blogging by Andrew Wickliffe

Out of the Past (1947, Jacques Tourneur)

Out of the Past always has at least two things going on at once. Not just the double crossings, which is so prevalent lead Robert Mitchum even taunts the bad guys with it, but how the film itself works.

Daniel Mainwaring’s script–which gives Mitchum this lengthy narration over a flashback sequence–gives the impression of telling the viewer everything while it really leaves the most important elements out. The whole plot has the bad guys coming out of Mitchum’s past (hence the title), but the way he deals with them has all these elements from between that past and the present. It means Mainwaring and Past can surprise the viewer, but it also gives Mitchum this rich character. As much exposition (not to mention the flashback) as he gets about his past, the complications all come from the unexplained things.

And Tourneur’s direction matches this narrative style. He, cinematographer Nicholas Musuraca and editor Samuel E. Beetley have foreground and background action. A scene will focus intensely one character, but in contrast to the scripted character emphasis. The visual disconnect pulls the viewer, causing a palpable, beautifully lighted edginess.

And Mitchum and his nemesis slash alter ego Kirk Douglas also have that edginess; they’re uncomfortable with one another but reluctantly. It’s wonderful.

All the acting is great–especially Paul Valentine and Rhonda Fleming–and, of course, femme fatale Jane Greer and good girl Virginia Huston.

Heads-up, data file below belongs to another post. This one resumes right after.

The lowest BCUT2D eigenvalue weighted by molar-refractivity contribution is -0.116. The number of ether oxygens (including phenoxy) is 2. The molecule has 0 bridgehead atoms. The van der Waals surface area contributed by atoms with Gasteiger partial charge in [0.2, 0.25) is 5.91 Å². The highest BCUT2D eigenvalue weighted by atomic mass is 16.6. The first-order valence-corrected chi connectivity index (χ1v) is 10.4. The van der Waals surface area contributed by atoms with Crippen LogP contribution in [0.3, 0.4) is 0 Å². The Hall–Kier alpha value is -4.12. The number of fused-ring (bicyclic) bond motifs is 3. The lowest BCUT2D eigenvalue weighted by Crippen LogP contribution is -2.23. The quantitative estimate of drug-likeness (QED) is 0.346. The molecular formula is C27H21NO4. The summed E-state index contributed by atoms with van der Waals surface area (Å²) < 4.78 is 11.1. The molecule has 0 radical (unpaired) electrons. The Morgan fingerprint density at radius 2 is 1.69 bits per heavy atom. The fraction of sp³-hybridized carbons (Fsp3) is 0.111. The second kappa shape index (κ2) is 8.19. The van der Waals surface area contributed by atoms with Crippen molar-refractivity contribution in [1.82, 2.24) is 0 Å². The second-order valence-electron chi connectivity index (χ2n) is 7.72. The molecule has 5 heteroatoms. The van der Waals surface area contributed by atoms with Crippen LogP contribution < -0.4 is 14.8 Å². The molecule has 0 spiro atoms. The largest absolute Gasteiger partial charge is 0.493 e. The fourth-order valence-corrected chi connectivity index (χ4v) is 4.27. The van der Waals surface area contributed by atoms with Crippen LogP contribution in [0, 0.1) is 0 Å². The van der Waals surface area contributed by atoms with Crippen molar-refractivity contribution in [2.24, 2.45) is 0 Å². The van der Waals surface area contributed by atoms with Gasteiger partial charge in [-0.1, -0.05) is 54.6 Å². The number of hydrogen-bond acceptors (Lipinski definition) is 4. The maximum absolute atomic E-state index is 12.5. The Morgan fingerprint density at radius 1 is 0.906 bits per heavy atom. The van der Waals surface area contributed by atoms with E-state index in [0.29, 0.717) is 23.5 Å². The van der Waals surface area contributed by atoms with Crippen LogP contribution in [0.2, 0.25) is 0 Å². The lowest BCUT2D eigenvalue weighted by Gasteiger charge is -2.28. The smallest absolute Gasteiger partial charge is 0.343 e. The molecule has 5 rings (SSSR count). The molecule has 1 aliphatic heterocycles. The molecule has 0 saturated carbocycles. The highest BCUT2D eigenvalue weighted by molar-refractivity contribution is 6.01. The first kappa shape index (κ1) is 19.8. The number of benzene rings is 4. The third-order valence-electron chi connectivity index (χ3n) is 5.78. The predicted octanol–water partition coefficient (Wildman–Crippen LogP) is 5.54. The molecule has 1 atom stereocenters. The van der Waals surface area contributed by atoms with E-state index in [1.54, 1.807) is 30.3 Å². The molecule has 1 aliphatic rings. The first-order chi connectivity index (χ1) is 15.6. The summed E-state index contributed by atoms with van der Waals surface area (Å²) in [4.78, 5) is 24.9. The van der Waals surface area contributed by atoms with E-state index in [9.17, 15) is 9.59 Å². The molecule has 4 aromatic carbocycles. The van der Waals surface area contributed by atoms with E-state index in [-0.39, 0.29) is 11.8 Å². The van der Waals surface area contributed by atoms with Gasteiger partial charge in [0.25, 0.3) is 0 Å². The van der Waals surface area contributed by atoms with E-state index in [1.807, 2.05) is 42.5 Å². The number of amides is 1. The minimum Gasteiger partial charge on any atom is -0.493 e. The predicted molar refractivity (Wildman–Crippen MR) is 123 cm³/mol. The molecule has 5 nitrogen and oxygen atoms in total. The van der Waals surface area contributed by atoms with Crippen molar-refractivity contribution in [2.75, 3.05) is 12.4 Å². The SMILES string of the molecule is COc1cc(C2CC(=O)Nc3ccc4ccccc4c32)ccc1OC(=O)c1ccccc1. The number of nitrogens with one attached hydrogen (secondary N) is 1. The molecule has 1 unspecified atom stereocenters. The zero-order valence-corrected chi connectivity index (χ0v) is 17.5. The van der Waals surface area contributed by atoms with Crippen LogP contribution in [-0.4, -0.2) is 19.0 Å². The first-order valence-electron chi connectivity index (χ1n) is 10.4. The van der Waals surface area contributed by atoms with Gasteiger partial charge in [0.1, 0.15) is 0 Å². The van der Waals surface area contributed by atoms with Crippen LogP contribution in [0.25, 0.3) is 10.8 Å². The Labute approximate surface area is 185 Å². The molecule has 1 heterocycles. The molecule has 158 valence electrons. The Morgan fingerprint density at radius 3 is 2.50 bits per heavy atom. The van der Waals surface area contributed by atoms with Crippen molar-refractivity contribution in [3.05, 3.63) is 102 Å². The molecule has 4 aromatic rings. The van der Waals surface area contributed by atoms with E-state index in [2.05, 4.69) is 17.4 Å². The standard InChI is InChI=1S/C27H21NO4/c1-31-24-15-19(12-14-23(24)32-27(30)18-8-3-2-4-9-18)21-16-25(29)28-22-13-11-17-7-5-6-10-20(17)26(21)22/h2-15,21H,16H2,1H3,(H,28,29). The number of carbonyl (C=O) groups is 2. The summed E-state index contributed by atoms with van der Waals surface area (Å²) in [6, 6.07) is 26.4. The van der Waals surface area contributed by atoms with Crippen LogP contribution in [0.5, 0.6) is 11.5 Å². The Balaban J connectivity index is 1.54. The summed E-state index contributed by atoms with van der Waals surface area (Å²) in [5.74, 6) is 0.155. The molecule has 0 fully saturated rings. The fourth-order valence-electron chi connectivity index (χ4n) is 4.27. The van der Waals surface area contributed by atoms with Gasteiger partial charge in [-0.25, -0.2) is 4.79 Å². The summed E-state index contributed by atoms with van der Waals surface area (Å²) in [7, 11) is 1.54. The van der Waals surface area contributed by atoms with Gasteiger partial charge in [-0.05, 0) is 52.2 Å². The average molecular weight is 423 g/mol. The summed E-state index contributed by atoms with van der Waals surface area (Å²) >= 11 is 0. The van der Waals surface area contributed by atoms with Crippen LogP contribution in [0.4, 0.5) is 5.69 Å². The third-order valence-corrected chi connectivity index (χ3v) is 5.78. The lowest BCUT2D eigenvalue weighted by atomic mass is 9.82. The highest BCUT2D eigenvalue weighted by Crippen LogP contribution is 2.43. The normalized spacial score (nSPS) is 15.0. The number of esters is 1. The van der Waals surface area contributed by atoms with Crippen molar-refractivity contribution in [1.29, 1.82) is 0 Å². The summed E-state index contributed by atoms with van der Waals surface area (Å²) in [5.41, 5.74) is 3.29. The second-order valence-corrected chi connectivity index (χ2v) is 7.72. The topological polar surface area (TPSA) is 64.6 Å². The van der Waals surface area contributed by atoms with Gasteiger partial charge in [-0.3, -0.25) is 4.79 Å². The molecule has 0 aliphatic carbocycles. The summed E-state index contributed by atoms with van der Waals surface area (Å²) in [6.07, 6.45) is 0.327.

The narrative tricks–while always beautifully executed–aren’t necessary. Past would be better without them.

This post is part of the 1947 Blogathon hosted by Karen of Shadows & Satin and Kristina of Speakeasy.

4 responses to “Out of the Past (1947, Jacques Tourneur)”

  1. Nice take on this great film which would be my choice for best film of ’47. Jane Greer is such a great pit viper of a character it’s a shame she never had the opportunity at the really meaty roles her talent deserved. Mitchum and Douglas make great sparring partners as well. All three really deserved award recognition, maybe not wins but nominations for certain.

  2. I agree with the previous commenter. Mitchum and Douglas are fab-u-lous together on screen. Each scene is a real treat. As for Jane Greer, yes it’s too bad she didn’t have the roles that matched her talent.
    P.S. Great choice for the 1947 Blogathon!

  3. There’s a dreamy, almost hypnotic quality to “Out of the Past”. I think that comes from Musuraca and it is a beautiful juxtaposition to the pure evil in its nastiest characters.

  4. In this amazing year for noir, it’s a tough race for best one but this is it. Looks great, lasts and thanks for writing about it for the blogathon.

Leave a Reply

Blog at

%d bloggers like this: